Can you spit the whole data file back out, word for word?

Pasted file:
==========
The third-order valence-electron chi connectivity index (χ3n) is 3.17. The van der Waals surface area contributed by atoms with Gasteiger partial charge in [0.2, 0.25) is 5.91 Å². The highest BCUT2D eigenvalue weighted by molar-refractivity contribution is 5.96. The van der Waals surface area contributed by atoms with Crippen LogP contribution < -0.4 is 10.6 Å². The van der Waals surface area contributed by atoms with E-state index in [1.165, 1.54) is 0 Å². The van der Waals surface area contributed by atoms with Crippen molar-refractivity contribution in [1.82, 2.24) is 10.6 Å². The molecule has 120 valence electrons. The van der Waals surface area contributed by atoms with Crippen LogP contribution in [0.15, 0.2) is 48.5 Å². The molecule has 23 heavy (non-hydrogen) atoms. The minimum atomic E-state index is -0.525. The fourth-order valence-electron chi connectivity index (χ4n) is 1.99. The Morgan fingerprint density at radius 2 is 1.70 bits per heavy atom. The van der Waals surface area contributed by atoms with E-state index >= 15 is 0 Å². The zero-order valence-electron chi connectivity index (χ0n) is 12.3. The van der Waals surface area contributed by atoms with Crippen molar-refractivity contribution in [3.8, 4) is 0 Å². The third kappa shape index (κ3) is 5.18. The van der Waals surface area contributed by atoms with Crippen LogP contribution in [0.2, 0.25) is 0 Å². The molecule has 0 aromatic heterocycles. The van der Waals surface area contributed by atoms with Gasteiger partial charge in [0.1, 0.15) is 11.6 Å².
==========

The third-order valence-electron chi connectivity index (χ3n) is 3.17. The van der Waals surface area contributed by atoms with Gasteiger partial charge in [0.2, 0.25) is 5.91 Å². The highest BCUT2D eigenvalue weighted by molar-refractivity contribution is 5.96. The van der Waals surface area contributed by atoms with Crippen LogP contribution < -0.4 is 10.6 Å². The van der Waals surface area contributed by atoms with E-state index in [1.165, 1.54) is 0 Å². The van der Waals surface area contributed by atoms with Crippen molar-refractivity contribution in [1.82, 2.24) is 10.6 Å². The molecule has 120 valence electrons. The van der Waals surface area contributed by atoms with Crippen LogP contribution in [0.15, 0.2) is 48.5 Å². The molecule has 23 heavy (non-hydrogen) atoms. The minimum atomic E-state index is -0.525. The fourth-order valence-electron chi connectivity index (χ4n) is 1.99. The Morgan fingerprint density at radius 2 is 1.70 bits per heavy atom. The van der Waals surface area contributed by atoms with E-state index >= 15 is 0 Å². The zero-order valence-electron chi connectivity index (χ0n) is 12.3. The van der Waals surface area contributed by atoms with Crippen molar-refractivity contribution in [3.8, 4) is 0 Å². The third kappa shape index (κ3) is 5.18. The van der Waals surface area contributed by atoms with Crippen LogP contribution in [0.2, 0.25) is 0 Å². The molecule has 0 aromatic heterocycles. The van der Waals surface area contributed by atoms with Gasteiger partial charge in [0.1, 0.15) is 11.6 Å².